Images of Massive Sunspot Show Sun's Chaos
(Sept. 4) -- New images of a colossal sunspot show the chaos and energy on the surface of the sun.
The New Solar Telescope in Big Bear Lake, Calif., snapped the closest image ever taken of the sunspot, which is larger than the Earth. Resembling a giant sunflower, it makes for a pretty picture, but the black fibers are violent jets of energy being thrown from the surface of the star.
"What's interesting is that when we look at the sunspot, it appears pretty benign," New Jersey Institute of Technology professor Philip R. Goode told Fox News. But "the fibers are actually jets of energy being ejected from the bright magnetic fields at the surface."
Temperatures in the sunspot range from 6,500 degrees Fahrenheit to more than 10,000 degrees.
The sunspot itself is about 8,000 miles in diameter. The Earth is about 7,926 miles around the equator.
Sunspots are dark structures on the surface of the sun. They are created by intense magnetic activity, according to Space.com
These structures can erupt, sending storms hurtling out into space.
The storms can be felt on Earth, almost 93 million miles away, affecting power systems and satellites.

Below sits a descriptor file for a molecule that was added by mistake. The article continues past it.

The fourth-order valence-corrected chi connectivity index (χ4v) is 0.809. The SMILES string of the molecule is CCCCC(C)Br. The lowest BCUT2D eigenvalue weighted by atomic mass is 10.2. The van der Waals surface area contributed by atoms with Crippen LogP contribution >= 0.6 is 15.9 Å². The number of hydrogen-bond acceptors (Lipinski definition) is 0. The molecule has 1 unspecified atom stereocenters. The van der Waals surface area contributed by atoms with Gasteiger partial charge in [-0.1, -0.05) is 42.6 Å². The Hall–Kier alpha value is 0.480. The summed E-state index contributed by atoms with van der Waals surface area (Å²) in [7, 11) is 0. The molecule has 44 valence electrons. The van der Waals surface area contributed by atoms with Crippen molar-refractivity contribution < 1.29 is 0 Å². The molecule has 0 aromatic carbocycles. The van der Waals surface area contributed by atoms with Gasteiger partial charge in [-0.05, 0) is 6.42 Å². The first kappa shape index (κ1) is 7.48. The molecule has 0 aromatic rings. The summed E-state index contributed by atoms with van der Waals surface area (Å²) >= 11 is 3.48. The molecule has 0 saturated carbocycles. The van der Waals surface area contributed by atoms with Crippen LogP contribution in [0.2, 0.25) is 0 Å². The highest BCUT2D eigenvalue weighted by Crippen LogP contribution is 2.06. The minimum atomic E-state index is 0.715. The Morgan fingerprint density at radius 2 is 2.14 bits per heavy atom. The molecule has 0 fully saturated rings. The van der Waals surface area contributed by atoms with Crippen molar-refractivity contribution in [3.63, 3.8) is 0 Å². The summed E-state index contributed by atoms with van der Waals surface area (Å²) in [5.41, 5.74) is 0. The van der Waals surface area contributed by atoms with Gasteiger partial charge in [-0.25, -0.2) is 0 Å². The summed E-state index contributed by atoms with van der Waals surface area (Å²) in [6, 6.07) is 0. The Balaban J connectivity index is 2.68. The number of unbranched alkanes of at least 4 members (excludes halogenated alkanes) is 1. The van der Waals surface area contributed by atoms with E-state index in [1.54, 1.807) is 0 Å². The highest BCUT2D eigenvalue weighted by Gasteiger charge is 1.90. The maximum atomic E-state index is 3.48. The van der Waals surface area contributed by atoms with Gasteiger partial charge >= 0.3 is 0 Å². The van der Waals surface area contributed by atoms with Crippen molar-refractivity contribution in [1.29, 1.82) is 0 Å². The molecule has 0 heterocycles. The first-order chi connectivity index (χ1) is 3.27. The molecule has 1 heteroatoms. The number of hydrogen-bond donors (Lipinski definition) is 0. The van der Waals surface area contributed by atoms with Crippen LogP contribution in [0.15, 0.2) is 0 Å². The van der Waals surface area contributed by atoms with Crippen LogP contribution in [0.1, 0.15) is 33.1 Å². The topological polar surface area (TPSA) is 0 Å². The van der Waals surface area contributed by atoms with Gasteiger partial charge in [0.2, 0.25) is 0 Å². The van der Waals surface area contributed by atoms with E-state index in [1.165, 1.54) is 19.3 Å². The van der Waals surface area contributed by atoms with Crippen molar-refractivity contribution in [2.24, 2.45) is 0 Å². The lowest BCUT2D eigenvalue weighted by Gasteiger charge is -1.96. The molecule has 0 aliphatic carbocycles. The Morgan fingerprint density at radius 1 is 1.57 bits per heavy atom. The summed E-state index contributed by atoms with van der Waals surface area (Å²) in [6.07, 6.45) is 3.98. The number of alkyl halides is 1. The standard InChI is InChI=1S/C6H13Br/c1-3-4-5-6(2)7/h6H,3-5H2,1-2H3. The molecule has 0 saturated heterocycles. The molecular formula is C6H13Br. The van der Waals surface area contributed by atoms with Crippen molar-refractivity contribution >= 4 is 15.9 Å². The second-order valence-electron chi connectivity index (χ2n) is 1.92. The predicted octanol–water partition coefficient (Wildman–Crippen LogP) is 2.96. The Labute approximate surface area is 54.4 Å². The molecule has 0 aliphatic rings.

Last month, the sun sent out tons of plasma matter into space, an event that some dubbed a "solar tsunami." The tsunami created an incredible light display on Earth, with a green curtain of light being seen in skies above Michigan, according to The Daily Mail.
NASA is also working on a new way to study the sun. The agency plans to launch an unmanned craft into the sun's outer atmosphere, BBC News reported.
The craft will be about the size of a car and will send back readings from the sun's outer atmosphere before it is destroyed by temperatures topping 2,550 degrees.
"For the very first time, we'll be able to touch, taste and smell our sun," Nasa scientist Lika Guhathakurta told BBC News.